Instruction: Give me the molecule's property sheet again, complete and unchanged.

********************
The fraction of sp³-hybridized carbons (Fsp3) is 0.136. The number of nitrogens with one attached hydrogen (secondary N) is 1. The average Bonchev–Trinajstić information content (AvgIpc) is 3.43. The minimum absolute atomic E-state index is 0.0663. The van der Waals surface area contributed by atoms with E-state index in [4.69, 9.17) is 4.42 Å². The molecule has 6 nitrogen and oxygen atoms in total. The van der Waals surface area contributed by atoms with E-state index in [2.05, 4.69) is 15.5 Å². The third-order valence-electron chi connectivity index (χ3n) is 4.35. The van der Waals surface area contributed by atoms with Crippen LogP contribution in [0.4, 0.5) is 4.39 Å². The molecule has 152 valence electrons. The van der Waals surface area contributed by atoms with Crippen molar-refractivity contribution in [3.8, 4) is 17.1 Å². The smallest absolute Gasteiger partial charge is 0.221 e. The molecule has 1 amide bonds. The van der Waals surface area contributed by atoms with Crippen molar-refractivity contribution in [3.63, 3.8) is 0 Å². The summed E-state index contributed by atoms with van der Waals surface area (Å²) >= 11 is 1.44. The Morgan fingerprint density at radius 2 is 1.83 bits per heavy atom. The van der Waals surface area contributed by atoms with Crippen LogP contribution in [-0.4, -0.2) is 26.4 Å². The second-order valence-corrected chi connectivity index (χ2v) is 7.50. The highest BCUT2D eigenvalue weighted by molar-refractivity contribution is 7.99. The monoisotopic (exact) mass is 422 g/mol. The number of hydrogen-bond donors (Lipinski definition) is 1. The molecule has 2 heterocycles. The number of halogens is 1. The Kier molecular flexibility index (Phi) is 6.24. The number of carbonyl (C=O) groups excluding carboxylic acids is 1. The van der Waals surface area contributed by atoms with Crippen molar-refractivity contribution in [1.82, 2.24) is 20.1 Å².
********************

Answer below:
The fraction of sp³-hybridized carbons (Fsp3) is 0.136. The number of nitrogens with one attached hydrogen (secondary N) is 1. The average Bonchev–Trinajstić information content (AvgIpc) is 3.43. The minimum absolute atomic E-state index is 0.0663. The van der Waals surface area contributed by atoms with E-state index in [4.69, 9.17) is 4.42 Å². The molecule has 6 nitrogen and oxygen atoms in total. The van der Waals surface area contributed by atoms with E-state index in [2.05, 4.69) is 15.5 Å². The third-order valence-electron chi connectivity index (χ3n) is 4.35. The van der Waals surface area contributed by atoms with Crippen LogP contribution in [0.4, 0.5) is 4.39 Å². The molecule has 152 valence electrons. The van der Waals surface area contributed by atoms with Crippen molar-refractivity contribution in [3.8, 4) is 17.1 Å². The smallest absolute Gasteiger partial charge is 0.221 e. The molecule has 1 amide bonds. The van der Waals surface area contributed by atoms with Crippen molar-refractivity contribution in [3.63, 3.8) is 0 Å². The summed E-state index contributed by atoms with van der Waals surface area (Å²) >= 11 is 1.44. The Morgan fingerprint density at radius 2 is 1.83 bits per heavy atom. The van der Waals surface area contributed by atoms with Crippen LogP contribution in [-0.4, -0.2) is 26.4 Å². The second-order valence-corrected chi connectivity index (χ2v) is 7.50. The highest BCUT2D eigenvalue weighted by molar-refractivity contribution is 7.99. The monoisotopic (exact) mass is 422 g/mol. The number of hydrogen-bond donors (Lipinski definition) is 1. The molecule has 2 heterocycles. The number of halogens is 1. The Kier molecular flexibility index (Phi) is 6.24. The number of carbonyl (C=O) groups excluding carboxylic acids is 1. The van der Waals surface area contributed by atoms with Crippen molar-refractivity contribution in [1.82, 2.24) is 20.1 Å².